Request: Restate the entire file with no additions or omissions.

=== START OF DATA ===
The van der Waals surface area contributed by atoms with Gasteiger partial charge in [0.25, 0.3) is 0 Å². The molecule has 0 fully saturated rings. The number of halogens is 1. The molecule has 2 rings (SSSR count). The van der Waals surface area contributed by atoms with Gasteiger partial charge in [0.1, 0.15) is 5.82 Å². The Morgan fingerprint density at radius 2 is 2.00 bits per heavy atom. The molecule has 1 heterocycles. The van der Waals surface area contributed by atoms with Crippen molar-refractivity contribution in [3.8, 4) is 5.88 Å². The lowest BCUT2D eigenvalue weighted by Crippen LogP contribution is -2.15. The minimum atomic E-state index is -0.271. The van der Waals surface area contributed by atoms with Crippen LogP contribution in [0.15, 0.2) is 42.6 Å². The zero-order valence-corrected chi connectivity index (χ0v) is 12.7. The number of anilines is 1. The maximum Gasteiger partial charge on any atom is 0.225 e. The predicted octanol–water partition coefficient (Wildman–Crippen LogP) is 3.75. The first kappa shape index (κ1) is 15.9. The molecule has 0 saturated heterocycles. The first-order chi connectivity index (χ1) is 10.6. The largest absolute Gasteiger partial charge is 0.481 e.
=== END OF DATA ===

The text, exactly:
The van der Waals surface area contributed by atoms with Gasteiger partial charge in [0.25, 0.3) is 0 Å². The molecule has 0 fully saturated rings. The number of halogens is 1. The molecule has 2 rings (SSSR count). The van der Waals surface area contributed by atoms with Gasteiger partial charge in [0.1, 0.15) is 5.82 Å². The Morgan fingerprint density at radius 2 is 2.00 bits per heavy atom. The molecule has 1 heterocycles. The van der Waals surface area contributed by atoms with Crippen molar-refractivity contribution in [3.8, 4) is 5.88 Å². The lowest BCUT2D eigenvalue weighted by Crippen LogP contribution is -2.15. The minimum atomic E-state index is -0.271. The van der Waals surface area contributed by atoms with Crippen LogP contribution in [0.15, 0.2) is 42.6 Å². The zero-order valence-corrected chi connectivity index (χ0v) is 12.7. The number of anilines is 1. The maximum Gasteiger partial charge on any atom is 0.225 e. The predicted octanol–water partition coefficient (Wildman–Crippen LogP) is 3.75. The first kappa shape index (κ1) is 15.9. The molecule has 0 saturated heterocycles. The first-order chi connectivity index (χ1) is 10.6. The largest absolute Gasteiger partial charge is 0.481 e.